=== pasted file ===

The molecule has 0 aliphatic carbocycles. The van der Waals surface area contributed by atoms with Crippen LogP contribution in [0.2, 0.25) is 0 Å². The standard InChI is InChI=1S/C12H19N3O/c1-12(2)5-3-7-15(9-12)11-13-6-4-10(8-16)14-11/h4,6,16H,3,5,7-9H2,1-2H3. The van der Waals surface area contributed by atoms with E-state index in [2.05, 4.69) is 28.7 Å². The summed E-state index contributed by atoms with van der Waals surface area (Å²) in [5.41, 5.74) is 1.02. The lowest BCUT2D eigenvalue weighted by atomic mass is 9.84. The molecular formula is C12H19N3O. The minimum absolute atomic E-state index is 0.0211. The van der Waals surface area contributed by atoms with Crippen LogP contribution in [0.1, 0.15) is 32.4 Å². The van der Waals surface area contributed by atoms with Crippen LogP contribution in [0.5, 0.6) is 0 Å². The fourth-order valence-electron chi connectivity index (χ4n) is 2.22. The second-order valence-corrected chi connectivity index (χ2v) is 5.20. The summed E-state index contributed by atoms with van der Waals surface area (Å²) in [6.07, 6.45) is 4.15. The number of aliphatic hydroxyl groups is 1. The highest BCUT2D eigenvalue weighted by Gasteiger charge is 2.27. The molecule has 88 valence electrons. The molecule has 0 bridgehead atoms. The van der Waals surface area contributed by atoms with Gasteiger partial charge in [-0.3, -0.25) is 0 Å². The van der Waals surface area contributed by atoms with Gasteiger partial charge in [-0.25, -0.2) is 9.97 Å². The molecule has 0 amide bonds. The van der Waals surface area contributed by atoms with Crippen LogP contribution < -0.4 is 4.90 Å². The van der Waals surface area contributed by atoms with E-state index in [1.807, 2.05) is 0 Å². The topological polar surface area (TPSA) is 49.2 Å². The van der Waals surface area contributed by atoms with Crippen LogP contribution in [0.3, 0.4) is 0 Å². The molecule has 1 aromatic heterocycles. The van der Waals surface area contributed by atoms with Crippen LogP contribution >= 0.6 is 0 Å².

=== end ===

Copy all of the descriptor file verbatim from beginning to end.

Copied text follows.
The molecule has 0 aliphatic carbocycles. The van der Waals surface area contributed by atoms with Crippen LogP contribution in [0.2, 0.25) is 0 Å². The standard InChI is InChI=1S/C12H19N3O/c1-12(2)5-3-7-15(9-12)11-13-6-4-10(8-16)14-11/h4,6,16H,3,5,7-9H2,1-2H3. The van der Waals surface area contributed by atoms with E-state index in [2.05, 4.69) is 28.7 Å². The summed E-state index contributed by atoms with van der Waals surface area (Å²) in [5.41, 5.74) is 1.02. The lowest BCUT2D eigenvalue weighted by atomic mass is 9.84. The molecular formula is C12H19N3O. The minimum absolute atomic E-state index is 0.0211. The van der Waals surface area contributed by atoms with Crippen LogP contribution in [0.1, 0.15) is 32.4 Å². The van der Waals surface area contributed by atoms with Crippen LogP contribution in [0.5, 0.6) is 0 Å². The fourth-order valence-electron chi connectivity index (χ4n) is 2.22. The second-order valence-corrected chi connectivity index (χ2v) is 5.20. The summed E-state index contributed by atoms with van der Waals surface area (Å²) in [6.07, 6.45) is 4.15. The number of aliphatic hydroxyl groups is 1. The highest BCUT2D eigenvalue weighted by Gasteiger charge is 2.27. The molecule has 88 valence electrons. The molecule has 0 bridgehead atoms. The van der Waals surface area contributed by atoms with Gasteiger partial charge in [-0.3, -0.25) is 0 Å². The van der Waals surface area contributed by atoms with Gasteiger partial charge in [-0.25, -0.2) is 9.97 Å². The molecule has 0 amide bonds. The van der Waals surface area contributed by atoms with Crippen LogP contribution < -0.4 is 4.90 Å². The van der Waals surface area contributed by atoms with E-state index in [1.807, 2.05) is 0 Å². The topological polar surface area (TPSA) is 49.2 Å². The van der Waals surface area contributed by atoms with Crippen LogP contribution in [0.3, 0.4) is 0 Å². The molecule has 1 aromatic heterocycles. The van der Waals surface area contributed by atoms with Crippen LogP contribution >= 0.6 is 0 Å².